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Aldi Is Testing Instacart Delivery, but Will its Frugal Customers Care?
A new pilot program could bring Aldi groceries to your door — for a price.
Aldi announced this morning that it’s partnering with Instacart to deliver groceries to customers in Atlanta, Dallas and Los Angeles. If the pilot is successful in these areas, delivery via Instacart could expand to additional markets.
Shoppers in the test areas can shop Aldi products online or using the Instacart mobile app. While Instacart is known for delivering orders in about one hour, deliveries of Aldi groceries can be scheduled up to one week in advance.
“We know customers are looking for new ways to save time and money,” Aldi CEO Jason Hart said in a release. “Instacart provides easy access to our low prices at the click of a button.”
Aldi has about 1,700 stores in 35 states across the U.S., but plans to expand to 2,500 stores by the end of 2022.
Want to try it for yourself? Aldi’s statement says new Instacart users can take $20 off their first order with code ALDIDELIVERY. The offer expires Sept. 30.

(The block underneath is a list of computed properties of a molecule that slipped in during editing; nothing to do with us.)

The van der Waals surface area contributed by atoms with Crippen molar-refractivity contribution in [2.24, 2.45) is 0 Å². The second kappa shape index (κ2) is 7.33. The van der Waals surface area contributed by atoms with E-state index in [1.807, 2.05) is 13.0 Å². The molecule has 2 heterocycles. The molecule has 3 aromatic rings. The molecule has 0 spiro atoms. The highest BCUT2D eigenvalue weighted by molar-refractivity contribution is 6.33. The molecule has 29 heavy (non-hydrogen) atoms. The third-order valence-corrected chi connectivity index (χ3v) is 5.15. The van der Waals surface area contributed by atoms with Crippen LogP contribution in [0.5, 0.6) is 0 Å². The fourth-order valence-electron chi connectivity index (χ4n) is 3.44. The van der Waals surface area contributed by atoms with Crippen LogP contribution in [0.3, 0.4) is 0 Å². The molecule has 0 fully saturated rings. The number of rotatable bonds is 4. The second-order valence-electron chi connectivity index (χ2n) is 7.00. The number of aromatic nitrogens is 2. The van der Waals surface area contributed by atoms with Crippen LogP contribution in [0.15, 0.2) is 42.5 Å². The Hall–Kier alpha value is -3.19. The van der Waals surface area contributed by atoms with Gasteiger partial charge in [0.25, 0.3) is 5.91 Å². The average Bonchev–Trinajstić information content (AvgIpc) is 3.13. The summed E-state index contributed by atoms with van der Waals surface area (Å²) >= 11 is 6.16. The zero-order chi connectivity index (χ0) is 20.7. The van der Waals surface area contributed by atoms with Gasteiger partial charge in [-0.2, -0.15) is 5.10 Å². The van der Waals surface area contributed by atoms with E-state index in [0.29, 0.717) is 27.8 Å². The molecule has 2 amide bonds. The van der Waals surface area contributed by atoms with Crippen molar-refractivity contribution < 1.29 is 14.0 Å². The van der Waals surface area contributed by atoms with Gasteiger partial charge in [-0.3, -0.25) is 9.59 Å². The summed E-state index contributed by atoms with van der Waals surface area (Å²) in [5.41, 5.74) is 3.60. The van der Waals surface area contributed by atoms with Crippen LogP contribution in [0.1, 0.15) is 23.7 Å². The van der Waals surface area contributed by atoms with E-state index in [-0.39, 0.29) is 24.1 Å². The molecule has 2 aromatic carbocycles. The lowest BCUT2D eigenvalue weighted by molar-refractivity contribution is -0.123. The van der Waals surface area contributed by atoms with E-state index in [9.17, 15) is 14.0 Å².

Does a Fancy Delivery Service Mesh with Aldi’s Low Prices?
Aldi’s atmosphere is unabashedly no-frills. To keep prices low, you bag your own groceries, and you must deposit a quarter to access a shopping cart.
So why partner with a delivery service like Instacart? It’s really more like, “Why not?”
Grocery competition is fierce right now, and Aldi’s expansion plan has it poised to become the third largest grocer in the country. Now’s the time for Aldi to introduce its house brands — 90% of its stock is exclusive to Aldi stores — to as much of the general public as possible.
But will Instacart’s convenience cancel out any savings you might glean from a well-planned trip to Aldi?
Some chains available for delivery via Instacart charge higher prices if you shop through the service, and as you probably expected, delivery isn’t exactly free.
If the Aldi pilot is successful, we’ll be keeping an eye on how those purported savings stack up when there’s a price put on the convenience factor.
Lisa Rowan is a writer and producer at The Penny Hoarder.
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